For contractors to evidence income for a mortgage then, many lenders want to see a longer history of working and that income is sustainable and will be reliable going forward. They do this by requiring a minimum time with continued income, which for many lenders is 2 years, although there are some specialists happy to consider 12 months, and a handful happy to consider contractors that have worked for less than this, in the right circumstances.
The evidence required is often the contract itself, to check the details of when it started, when it’s set to end, and the terms for payment (i.e. on day-rate or project basis), as well as the corresponding customer bank statements, to check that the money has actually been paid.
What if I own a business?
If you run a limited company it can be a bit more complicated. Some lenders will only take into account the salary you have paid yourself from the company when assessing affordability. Others will consider any dividends taken or profits made.
The experts we work with will be able to identify the right lender for your circumstances and the structure of your company, so get in touch and they will search the whole of the market for the best deals and connect you with the best provider.
Evidencing income for a mortgage if you are paid by umbrella company
Some contractors opt to work under an umbrella company to avoid the rigmarole of maintaining a payroll, chasing late invoices and dealing with the taxman.
There are a number of benefits to operating this way, and chief among them is the fact your umbrella company can provide a more traditional history of your earnings to a mortgage provider. Contractors who run their own accounts might not have proof of their income until the end of a tax year, but with umbrella workers, this shouldn’t be an issue.
Umbrella company employees receive regular (weekly or monthly) remittance slips, which some lenders might accept as income evidence in the absence of tradition wage slips.
One thing to note, though, is that a specialist mortgage provider will likely be required if you work under an umbrella company. Some lenders might be unwilling to offer you a mortgage based on your full income, neglecting to take things like bonuses and commission into account, but there are specific lenders who offer products geared towards umbrella company employees, and the experts we work with know who they are.
For a while it was entirely possible to get a mortgage with no proof of income in the UK. These mortgages were known as self-cert or self-certification mortgages. However, these products were banned following the credit crunch. However, it is still possible to get a self cert buy to let mortgage from a small handful of lenders.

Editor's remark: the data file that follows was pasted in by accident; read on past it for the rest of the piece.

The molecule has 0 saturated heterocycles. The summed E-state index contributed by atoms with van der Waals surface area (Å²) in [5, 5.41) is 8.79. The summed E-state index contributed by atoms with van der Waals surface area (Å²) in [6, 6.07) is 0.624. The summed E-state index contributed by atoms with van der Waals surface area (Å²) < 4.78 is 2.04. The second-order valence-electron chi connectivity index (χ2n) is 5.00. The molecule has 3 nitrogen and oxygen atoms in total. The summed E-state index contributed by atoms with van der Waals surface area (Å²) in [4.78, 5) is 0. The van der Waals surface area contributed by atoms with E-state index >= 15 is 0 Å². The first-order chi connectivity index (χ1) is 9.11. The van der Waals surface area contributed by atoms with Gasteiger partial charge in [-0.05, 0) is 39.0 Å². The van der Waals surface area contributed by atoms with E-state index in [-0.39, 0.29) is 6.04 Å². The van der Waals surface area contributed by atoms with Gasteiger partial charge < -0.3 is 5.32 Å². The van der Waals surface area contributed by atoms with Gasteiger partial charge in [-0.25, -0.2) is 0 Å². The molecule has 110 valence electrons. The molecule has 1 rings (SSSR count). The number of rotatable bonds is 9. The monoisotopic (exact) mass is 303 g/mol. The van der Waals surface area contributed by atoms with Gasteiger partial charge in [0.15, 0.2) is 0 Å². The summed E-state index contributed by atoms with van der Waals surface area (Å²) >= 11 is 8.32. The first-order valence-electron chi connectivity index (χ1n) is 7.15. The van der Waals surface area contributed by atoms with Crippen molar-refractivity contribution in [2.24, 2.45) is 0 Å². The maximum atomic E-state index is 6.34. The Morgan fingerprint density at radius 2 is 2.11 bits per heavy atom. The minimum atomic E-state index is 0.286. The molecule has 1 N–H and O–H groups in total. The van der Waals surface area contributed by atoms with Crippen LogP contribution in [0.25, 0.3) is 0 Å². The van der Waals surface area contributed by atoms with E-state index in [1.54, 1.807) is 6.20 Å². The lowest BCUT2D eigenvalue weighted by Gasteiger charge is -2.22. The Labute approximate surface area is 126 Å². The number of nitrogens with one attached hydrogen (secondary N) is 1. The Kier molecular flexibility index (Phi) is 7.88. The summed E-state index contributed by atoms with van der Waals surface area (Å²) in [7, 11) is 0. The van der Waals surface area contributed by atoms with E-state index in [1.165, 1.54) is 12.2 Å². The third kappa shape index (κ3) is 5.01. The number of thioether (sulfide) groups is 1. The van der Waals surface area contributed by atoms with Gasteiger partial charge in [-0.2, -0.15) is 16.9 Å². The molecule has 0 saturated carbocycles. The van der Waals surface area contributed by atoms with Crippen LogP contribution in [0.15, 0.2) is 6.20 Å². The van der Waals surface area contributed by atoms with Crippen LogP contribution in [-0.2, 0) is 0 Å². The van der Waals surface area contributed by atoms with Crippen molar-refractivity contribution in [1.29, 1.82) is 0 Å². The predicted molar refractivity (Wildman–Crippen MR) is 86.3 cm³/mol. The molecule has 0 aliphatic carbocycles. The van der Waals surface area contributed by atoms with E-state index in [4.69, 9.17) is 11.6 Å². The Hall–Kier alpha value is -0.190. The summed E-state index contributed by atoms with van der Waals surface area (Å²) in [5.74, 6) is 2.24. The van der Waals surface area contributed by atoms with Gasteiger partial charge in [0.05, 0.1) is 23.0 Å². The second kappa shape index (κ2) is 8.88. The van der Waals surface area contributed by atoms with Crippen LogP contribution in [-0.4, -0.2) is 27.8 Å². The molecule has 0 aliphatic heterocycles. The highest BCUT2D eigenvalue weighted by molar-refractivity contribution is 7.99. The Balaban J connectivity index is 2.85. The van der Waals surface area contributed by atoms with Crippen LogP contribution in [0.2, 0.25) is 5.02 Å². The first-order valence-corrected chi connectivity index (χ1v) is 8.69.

How do I get a mortgage without proof of income?
We are aware there are one or two overseas lenders that can consider self-cert mortgages, however, it’s worth noting if you were to take out a self cert mortgage from an overseas provider (and essentially get a residential mortgage without proof of income), you will have no UK protection as the loan won’t be regulated – not recommended for most homeowners.
Proving your income if you’re buying a buy to let
Most UK lenders prefer you to have income (£25,000 is a common minimum requirement) if you’re applying for a buy to let mortgage and will ask you to evidence it in the same way you would for a residential agreement, so all of the above also applies to this sector.
A small minority of lenders may consider offering a buy to let mortgage with no proof of income under specific circumstances, such as when the borrower has other sources of capital, such as an inheritance lump sum or redundancy package. Evidence of these funds either entering your account, or evidence that they’re on their way may be requested.
It may also be possible to obtain a buy to let mortgage with no PAYE income if you’re a professional landlord whose earning come entirely for a property portfolio. In this case, you may be expected to provide accounts for your properties or a self-assessment tax return so the lender can carry out income verification for your mortgage application.
For more information about proving income for a buy to let mortgage, consult our dedicated article on the topic or make an enquiry to be patched through to an expert.
Speak to an expert on income proof for mortgages
If you like anything in this article or you’d like to know more, call Online Mortgage Advisor today on 0800 304 7880 or make an enquiry here.
Then sit back and let the whole-of-market advisors we work with find the lender with the right expertise for your circumstances. We don’t charge a fee and there’s absolutely no obligation or marks on your credit rating.
*Based on our research, the content contained in this article is accurate as of most recent time of writing. Lender criteria and policies change regularly so speak to one of the advisors we work with to confirm the most accurate up to date information.
The info on the site is not tailored advice to each individual reader, and as such does not constitute financial advice. All advisors working with us are fully qualified to provide mortgage advice and work only for firms who are authorised and regulated by the Financial Conduct Authority. They will offer any advice specific to you and your needs.
Some types of buy to let mortgages are not regulated by the FCA.
Think carefully before securing other debts against your home. As a mortgage is secured against your home, it may be repossessed if you do not keep up with repayments on your mortgage. Equity released from your home will also be secured against it.
Pete, an expert in all things mortgages, cut his teeth right in the middle of the credit crunch. With plenty of people needing help and few mortgage providers lending, Pete found great success in going the extra mile to find mortgages for people whom many others considered lost causes.
The experience he gained, coupled with his love of helping people reach their goals, led him to establish Online Mortgage Advisor, with one clear vision – to help as many customers as possible get the right advice, regardless of need or background.
Pete's presence in the industry as the 'go-to' for specialist finance continues to grow, and he is regularly cited in and writes for both local and national press, as well as trade publications, with a regular column in Mortgage Introducer and being the exclusive mortgage expert for LOVEMoney. Pete also writes for OMA of course!